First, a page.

Aphrodite's Curse: A Short Story

Rated 5.00/5 based on 3 reviews
Aphrodite’s Curse is about a dynasty’s fall from grace, unrequited love and retribution. More
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About Luciana Cavallaro

• Award-winning author of The Labyrinthine Journey
• Nominated for book awards in the Action/Adventure and Historical Fiction genres
• Drove her first car at the age of three

Luciana Cavallaro’s alter ego is a high school teacher where she plugs away educating teenagers the merits of reading and ancient history. She often looks for a brick wall to bang her head when faced with disinterested looks from her students. She’s also a historical fantasy and thriller/suspense author, who creates fast-paced, action-packed series for her readers.

Born and raised in Western Australia, residing in Perth, Luciana loves to travel and since getting her passport at the ripe old age of twenty-four has visited Europe multiple times, a legacy of her Italian heritage. She enjoys being active, going out with friends, reading and tries to grow her own vegetables. She dreams of travelling again and visiting the ancient sites that inspired her stories, that is when she’s not spending time being an unofficial stunt person and knocking herself out in the process. Visit her website at https://luccav.me/

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Reviews of Aphrodite's Curse: A Short Story by Luciana Cavallaro

ThomasUllman reviewed on July 16, 2014

I was guided towards Aphrodite's Curse as I have written about 'my' own Goddess.

Aphrodite's Curse is very skilfully written in that it has all the elements of the ancient deities and ancient Greece yet is written in a modern jaunty style with a sense of 'tongue in cheek' at all times....or maybe that's just me!

If you're a fan of myths and legends and Gods and Goddesses you will love Aphrodite's Curse.
(reviewed the day of purchase)
Susan Waterwyk reviewed on April 26, 2014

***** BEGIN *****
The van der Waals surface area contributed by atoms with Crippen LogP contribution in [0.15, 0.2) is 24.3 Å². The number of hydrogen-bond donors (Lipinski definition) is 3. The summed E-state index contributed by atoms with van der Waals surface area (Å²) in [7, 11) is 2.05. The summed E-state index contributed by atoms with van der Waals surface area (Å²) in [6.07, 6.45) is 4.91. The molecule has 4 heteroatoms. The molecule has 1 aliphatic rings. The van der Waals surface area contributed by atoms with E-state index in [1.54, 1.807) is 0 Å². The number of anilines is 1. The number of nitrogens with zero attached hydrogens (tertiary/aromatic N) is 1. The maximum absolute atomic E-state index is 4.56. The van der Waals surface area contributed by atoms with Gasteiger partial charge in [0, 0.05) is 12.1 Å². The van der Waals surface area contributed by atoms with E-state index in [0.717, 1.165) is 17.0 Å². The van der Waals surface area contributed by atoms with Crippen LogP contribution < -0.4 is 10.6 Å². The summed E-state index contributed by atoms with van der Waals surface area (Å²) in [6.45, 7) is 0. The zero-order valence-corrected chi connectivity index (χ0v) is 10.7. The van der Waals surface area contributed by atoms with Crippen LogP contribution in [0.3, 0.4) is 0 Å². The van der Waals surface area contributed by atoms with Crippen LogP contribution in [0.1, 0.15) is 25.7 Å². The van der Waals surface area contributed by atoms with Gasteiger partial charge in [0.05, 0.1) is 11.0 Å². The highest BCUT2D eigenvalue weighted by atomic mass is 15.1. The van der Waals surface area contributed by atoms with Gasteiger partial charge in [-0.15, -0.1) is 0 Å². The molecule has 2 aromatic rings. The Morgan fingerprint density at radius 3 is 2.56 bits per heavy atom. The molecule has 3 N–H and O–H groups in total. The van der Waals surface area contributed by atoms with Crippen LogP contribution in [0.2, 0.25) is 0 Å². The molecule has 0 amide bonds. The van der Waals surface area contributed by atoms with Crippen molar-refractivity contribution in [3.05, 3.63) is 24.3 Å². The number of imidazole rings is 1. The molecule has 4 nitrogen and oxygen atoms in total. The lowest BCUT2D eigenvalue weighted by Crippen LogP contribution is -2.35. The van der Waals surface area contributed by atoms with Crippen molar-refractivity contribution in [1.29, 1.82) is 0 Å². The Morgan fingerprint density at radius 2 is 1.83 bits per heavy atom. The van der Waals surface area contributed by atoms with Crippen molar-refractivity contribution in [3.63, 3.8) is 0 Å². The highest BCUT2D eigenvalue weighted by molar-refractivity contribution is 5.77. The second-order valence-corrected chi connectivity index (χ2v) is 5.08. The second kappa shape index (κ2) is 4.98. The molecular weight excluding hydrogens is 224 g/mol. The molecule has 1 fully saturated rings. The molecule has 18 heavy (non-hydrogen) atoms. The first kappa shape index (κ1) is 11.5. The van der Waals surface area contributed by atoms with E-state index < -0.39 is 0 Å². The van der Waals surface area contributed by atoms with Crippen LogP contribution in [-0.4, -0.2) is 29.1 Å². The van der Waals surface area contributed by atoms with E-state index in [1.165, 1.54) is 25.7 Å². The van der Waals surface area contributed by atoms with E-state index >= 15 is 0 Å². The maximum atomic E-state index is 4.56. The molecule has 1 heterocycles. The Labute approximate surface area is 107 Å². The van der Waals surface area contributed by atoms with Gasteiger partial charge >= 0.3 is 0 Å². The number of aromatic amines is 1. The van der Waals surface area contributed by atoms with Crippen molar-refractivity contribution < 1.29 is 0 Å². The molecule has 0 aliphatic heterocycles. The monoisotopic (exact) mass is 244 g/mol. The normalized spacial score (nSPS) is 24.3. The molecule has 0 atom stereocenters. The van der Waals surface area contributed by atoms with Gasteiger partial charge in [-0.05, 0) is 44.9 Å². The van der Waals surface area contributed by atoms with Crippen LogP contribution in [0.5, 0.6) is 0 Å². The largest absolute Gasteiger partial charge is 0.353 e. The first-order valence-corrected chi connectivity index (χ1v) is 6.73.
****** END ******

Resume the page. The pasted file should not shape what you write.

APHRODITE'S CURSE is a short story by Luciana Cavalero. It is written in first person from Phaedra's point of view. As a daughter of King Minos of Kretos and Queen Pasiphae, Phaedra had first-hand knowledge of legendary stories of the people and their gods. Her narration touches on the stories of Daedalos making wings and Ikaros flying too close to the sun, and the story of Persphone and Hades, and one of my all-time favorites involving Ariadne, Theseus, the Labyrinth, and the Minotaur (Asterion). Here are several story quotes from Phaedra:

"When Ariadne saw Theseus step off the ship, she became a victim of Aphrodite’s curse. It was love at first sight. Theseus was a virile man, handsome, brave and strong...
Ariadne was so smitten with Theseus that she made a decision that would affect our lives and the future of Knossos...
My sister went to Daedalos before he was imprisoned and asked him to help her. He gave her a ball of thread and a magical sword."

This is the second story by Luciana Cavalero that I've read. Once again, I will say that she brings mythology to life! These heroic and often tragic stories seem so much more believable when told by a character who lived at that time. Phaedra ends up married to Theseus, and later she also receives a tragic Aphrodite curse.

Cavalero's writing often takes on a poetic quality that tributes the ancient people who were the first to make poetry popular. Here is an example:
"...the perfume of blossoming almond and apple trees beguiled and tantalised the air; the sea of poppies: purple, white and red carpeted the plains."

APHRODITE's CURSE is an enjoyable story that I strongly recommend to lovers of ancient Greece. I felt like I was in the room with Phaedra as she told her story.
(reviewed 38 days after purchase)
Julie Maree reviewed on Jan. 1, 2013

I really enjoyed the authenticity of the voice of Phaedra, the way her story is told as she is reflecting on events in her life as they come to mind rather than the more conventional linear reminiscing used by some authors but which often feels unnatural to the reader. We get to know Phaedra as an indulged princess, neglected wife and pawn in the political machinations of her countrymen and as her story unveils feel in turn disquiet at her narcissistic view on life and then empathy as she begins to have an insight into how her life had led to this final tragic event.

Well worth a second and third reading to get a feel of the many facets of Phaedra's character and how, in the end, she realises the only thing she can control in her life is her own actions.
(review of free book)
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